I cut little squares of washed cotton fabric and folded a seam around all four sides, then pressed. I cut the corners to remove excess fabric. I then took my hole and darned it with 3 strands of embroidery floss (it’s strong!). I then put my patch over the darned hole and stitched it on in a decorative manner with the same embroidery floss. There was another hole on the opposite side of the bag, and I did the same thing for that one, varying the color of embroidery floss and pattern of stitches. I was very pleased with these badges of honor!

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There are a few small holes starting in various places, and I  envision many more of these little patches performing the triple role of securing the fabric, advertising that mending is awesome, AND adding even more pizzazz to the bag.

Patchwork? Ah, no! It was memory, imagination, history, biography, joy, sorrow, philosophy, religion, romance, realism, life, love, and death; and over all, like a halo, the love of the artist for his work and the soul’s longing for earthly immortality.

This quote from the work of Eliza Calvert Hall is in reference to quilting, but I think it can be extended to all sorts of working with patches, mending, and fixing — literally and figuratively. Our modern culture is so obsessed with shinynew, and I think it is becoming a problem of the soul. Nothing has a history or is part of your biography or is woven into the fabric of your life if you are continually discarding. You do not have to exercise your imagination to create ways of keeping an object beautiful and useful. You are not honoring the creator of your object and/or the time you spent earning the money to purchase your object when you discard things easily. I can’t help but think that an extension of this attitude is evident when I see animal shelters full to bursting, neglected children, high divorce rates, and forgotten elders. “Eh, you can just get a new one” is not the answer to the small ills and great ills plaguing our culture.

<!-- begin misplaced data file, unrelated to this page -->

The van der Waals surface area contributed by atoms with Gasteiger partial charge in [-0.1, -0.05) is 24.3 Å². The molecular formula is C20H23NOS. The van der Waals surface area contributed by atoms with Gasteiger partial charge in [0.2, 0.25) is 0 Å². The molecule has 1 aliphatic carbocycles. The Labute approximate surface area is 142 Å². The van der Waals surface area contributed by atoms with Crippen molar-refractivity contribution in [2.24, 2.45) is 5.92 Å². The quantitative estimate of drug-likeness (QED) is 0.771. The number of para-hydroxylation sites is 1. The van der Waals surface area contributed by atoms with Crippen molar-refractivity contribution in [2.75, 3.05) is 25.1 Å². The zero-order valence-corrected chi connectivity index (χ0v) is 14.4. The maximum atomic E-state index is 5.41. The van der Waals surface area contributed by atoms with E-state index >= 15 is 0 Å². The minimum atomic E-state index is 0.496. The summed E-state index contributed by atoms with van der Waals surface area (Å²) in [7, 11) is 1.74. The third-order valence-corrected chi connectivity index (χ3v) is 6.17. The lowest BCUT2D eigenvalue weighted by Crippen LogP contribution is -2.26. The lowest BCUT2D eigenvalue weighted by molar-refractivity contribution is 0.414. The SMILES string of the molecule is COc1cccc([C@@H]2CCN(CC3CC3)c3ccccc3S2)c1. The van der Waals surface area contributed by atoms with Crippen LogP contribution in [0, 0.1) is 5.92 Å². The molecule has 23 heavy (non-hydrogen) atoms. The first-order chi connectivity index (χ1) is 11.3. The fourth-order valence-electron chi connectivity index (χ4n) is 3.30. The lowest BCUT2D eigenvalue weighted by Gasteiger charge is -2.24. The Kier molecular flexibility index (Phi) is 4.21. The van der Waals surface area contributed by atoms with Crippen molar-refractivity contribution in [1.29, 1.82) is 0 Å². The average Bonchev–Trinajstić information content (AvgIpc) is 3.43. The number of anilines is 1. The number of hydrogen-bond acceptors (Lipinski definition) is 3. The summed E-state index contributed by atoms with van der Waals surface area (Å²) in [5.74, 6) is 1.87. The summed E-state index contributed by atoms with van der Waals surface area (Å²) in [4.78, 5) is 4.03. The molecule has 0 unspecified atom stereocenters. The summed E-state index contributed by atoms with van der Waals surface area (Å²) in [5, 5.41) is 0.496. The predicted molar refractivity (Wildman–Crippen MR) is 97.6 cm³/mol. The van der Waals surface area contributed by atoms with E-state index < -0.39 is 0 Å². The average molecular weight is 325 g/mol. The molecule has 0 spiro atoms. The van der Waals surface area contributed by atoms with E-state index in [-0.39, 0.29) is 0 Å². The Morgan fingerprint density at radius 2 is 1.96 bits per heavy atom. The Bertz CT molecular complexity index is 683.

The mending work I’ve done as part of this project has been transformative for me. What other holes need fixing in my life? What needs a few stitches or a great big patch? What can I do to make what I have even more beautiful, full of character, and history? What do I visibly honor?

I (Finally) Spent Some Coupons